He introduced new pastures to the farming system in the 1920s and 30s with the CSIRO. Like most things humans do, we over did it. But also the social issues that he was trying to address in the 1930s when people were walking the street, swaggies were walking the street looking for a job. He was really concerned about that.

GC

He was quite instrumental in something called the Closer Settlement Scheme, and that was about building community. Can you briefly speak to that idea of him wanting to bring people together?

About five or six years after they built this wind farm [next door] in 2001, my cousin and I were approached to see if we were interested in hosting turbines on our land. Of course we were because we were still struggling financially.

– Charlie Prell

CP

He had a social conscience, as I said, and he was concerned about the welfare of the people that were working on his farm, but also the people that couldn’t get a job on his farm. And he designed a system in consultation with the Australian Government of the day, which was called the Closer Settlement Scheme, which was about creating a viable farm, small farm, for people in those days and giving them the opportunity to buy it, but also having a financial system that could underpin the viability of that farm.

Communities in the country, they’re riven by debates and discussions and sometimes worse than that over controversial issues of all types. But at the end of the day, and we’ve seen that just recently in the north, they’re really cohesive and if somebody gets into trouble, the whole community steps up and helps them out, it doesn’t matter whether they’re good, bad or indifferent people. So that’s a really important part of that community aspect that I’ve taken on board and my great grandfather and probably the rest of my family, too.

GC

So how do you first hear about the Crookwell wind farm then? How does wind energy come into your world?

CP

So we went through the drought of the 80s that I spoke about when I came home. There was quite a serious wool crash, the Wool Reserve Price Scheme crashed in the late 1980s. The 1990s there was a reasonably severe commodity crash. You could buy sheep for five bucks or ten bucks instead of 250 that they’re paying for them now.

In 1996, the first grid connected wind farm in eastern Australia was built right next to our property, it’s only small, it’s still there, and it works fine after 25 years, nearly 30 years. But we were next to that wind farm and always aware of the opportunity to potentially put some of those things on our place. So about five or six years after they built this wind farm in 2000, 2001, my cousin and I were approached by a wind farm developer, an early-stage developer, to see if we were interested in hosting wind turbines on our land. Of course we were because we were still struggling financially.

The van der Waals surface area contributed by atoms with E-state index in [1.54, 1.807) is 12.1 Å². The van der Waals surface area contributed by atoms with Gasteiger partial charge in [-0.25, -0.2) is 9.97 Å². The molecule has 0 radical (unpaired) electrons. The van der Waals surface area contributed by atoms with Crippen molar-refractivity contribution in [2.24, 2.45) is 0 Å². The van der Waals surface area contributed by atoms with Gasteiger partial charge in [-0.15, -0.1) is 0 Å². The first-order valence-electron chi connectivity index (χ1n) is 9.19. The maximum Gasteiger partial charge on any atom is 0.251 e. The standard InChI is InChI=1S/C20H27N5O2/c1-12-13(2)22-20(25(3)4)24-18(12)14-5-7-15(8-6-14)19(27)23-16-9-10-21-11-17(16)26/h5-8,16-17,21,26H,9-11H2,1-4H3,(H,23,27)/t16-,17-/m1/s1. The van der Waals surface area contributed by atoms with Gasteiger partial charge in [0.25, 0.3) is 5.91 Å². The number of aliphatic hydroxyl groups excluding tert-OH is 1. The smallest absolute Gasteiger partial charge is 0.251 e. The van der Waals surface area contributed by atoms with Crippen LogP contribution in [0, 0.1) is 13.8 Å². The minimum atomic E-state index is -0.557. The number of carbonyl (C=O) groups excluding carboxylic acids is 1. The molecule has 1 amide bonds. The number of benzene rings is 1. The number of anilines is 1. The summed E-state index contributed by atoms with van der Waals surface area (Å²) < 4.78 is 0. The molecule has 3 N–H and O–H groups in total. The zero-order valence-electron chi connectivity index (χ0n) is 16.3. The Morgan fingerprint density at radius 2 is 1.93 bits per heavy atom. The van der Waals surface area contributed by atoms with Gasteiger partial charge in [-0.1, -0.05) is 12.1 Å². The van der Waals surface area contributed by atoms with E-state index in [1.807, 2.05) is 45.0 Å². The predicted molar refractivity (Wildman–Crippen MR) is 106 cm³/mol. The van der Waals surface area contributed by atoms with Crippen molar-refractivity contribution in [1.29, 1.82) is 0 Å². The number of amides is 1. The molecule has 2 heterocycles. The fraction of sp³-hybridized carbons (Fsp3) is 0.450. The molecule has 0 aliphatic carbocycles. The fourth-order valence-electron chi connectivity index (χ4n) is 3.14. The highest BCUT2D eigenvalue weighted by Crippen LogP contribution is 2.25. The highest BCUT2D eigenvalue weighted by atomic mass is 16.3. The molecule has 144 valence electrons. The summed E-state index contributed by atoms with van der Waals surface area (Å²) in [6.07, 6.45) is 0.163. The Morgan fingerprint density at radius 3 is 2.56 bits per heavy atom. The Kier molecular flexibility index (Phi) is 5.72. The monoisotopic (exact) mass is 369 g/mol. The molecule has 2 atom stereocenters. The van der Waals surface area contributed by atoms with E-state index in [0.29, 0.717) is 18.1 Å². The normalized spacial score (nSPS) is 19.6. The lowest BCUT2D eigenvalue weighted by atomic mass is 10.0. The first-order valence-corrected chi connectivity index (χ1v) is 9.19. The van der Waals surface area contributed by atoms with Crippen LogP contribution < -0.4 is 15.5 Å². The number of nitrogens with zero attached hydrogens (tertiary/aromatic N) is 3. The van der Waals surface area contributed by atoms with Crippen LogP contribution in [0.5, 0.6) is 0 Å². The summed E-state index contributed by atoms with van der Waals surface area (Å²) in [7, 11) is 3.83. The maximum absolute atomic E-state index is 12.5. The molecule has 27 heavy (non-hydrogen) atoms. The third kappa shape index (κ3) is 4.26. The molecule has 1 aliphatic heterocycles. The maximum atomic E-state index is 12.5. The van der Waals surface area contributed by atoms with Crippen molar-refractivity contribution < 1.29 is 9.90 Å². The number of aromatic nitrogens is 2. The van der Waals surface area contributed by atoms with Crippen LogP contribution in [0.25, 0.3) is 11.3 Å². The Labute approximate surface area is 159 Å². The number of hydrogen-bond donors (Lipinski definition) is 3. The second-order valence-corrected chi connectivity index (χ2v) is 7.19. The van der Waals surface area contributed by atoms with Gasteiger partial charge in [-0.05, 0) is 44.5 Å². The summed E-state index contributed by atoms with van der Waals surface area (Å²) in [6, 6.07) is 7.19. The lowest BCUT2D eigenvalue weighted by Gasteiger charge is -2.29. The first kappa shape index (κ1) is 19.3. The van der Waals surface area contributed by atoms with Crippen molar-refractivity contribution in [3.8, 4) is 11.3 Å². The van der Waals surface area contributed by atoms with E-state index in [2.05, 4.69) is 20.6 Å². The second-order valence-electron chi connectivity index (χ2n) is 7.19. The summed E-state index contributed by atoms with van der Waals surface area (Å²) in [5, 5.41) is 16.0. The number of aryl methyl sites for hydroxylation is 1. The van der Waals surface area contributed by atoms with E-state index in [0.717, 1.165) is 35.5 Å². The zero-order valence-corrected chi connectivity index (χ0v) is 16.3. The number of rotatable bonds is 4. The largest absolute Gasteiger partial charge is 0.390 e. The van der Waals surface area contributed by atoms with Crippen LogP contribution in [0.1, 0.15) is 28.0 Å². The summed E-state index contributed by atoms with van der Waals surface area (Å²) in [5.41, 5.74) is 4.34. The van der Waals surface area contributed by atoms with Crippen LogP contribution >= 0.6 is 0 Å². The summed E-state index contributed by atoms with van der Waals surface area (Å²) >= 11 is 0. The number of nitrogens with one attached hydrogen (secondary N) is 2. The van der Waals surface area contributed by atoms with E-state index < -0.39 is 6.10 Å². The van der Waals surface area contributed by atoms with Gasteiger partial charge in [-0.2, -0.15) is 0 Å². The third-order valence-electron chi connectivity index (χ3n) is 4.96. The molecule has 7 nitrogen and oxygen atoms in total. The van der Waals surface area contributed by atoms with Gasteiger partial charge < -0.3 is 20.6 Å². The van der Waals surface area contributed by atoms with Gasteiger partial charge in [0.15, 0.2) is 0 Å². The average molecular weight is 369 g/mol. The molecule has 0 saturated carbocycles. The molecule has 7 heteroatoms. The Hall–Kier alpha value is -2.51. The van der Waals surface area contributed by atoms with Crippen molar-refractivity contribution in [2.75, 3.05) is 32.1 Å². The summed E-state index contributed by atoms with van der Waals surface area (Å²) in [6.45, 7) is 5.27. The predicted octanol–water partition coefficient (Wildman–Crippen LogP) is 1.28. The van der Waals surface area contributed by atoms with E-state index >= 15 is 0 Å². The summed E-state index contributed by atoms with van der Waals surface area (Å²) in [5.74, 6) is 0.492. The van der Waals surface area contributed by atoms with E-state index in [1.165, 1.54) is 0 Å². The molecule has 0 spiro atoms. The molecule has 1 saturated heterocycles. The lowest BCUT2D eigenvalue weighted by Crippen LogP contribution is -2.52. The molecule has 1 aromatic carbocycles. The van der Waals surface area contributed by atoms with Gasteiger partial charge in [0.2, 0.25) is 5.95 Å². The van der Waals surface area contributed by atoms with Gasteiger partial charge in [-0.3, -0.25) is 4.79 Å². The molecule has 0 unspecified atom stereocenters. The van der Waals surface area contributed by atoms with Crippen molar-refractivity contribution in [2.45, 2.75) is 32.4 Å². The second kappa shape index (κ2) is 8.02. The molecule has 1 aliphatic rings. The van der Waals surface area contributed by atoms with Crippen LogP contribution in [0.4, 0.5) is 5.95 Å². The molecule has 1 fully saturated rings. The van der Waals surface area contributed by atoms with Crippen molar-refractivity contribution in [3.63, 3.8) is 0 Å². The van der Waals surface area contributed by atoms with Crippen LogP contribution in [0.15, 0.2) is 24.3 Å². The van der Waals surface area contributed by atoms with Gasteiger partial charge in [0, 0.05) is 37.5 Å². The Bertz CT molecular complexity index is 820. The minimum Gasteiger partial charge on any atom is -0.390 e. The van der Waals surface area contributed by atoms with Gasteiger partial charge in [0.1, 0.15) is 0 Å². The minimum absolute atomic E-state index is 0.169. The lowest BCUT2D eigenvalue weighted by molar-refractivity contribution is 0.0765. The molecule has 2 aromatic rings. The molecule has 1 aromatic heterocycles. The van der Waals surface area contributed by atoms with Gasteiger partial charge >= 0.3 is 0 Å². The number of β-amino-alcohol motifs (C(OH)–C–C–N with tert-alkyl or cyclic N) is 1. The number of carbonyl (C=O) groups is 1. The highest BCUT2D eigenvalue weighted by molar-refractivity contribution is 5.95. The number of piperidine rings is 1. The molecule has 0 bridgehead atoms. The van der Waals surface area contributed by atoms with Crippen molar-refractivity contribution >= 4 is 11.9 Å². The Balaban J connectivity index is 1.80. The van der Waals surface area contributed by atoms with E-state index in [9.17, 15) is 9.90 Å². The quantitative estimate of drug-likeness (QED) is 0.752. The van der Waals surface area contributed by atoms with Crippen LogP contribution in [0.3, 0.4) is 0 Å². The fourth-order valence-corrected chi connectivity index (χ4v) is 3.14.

We were just starting to go into the millennium drought and we knew that we were staring bankruptcy in the face … I was married 15 years, I had two teenage children, my wife and I were both struggling with mental health, depression.

– Charlie Prell

GC

So you had no hesitation.

CP

We had some hesitation about the approach. So 18 months later, after we’d been to lawyers and got some advice and understood what we were talking about in relation to wind energy, we ended up signing an agreement for a lease in 2004. But also at that point, we were just starting to go into the Millennium Drought, which was the next drought. It was longer than the 80s drought and we knew that we were staring bankruptcy in the face. I had two teenage children, my wife and I were both struggling with mental health, depression. There was no plan on the farm for the future, no succession plan which is really common in the bush.

So we sat down and decided that we were going to sell a third of our farm, 800 acres. In 2006, we sold that land right in the middle of that Millennium Drought. It wasn’t like the gold rush that’s happening for land now. It was – we had to find a buyer and convince them to buy the land just to keep the banks off our back. But at the same time, I was determined to make this wind farm thing work because I’d seen the numbers and it looked like everything was going to be great as far as underpinning our farming operation.

It was a no brainer, but there was substantial resistance from our community to, not just to my wind farm, to other wind farms. And I couldn’t quite understand that, but I soon worked out that that was totally because I was getting paid a fair bit of money to host these wind turbines and people not far away, not much further away than you and me to these turbines, which are 180 metres tall, were getting paid nothing. And if I was in their shoes, I would be going, hang on, that’s not fair. And then all of a sudden, all this fear erupts about land devaluation, you’re going to kill birds, all of those things that everybody’s heard about wind turbines.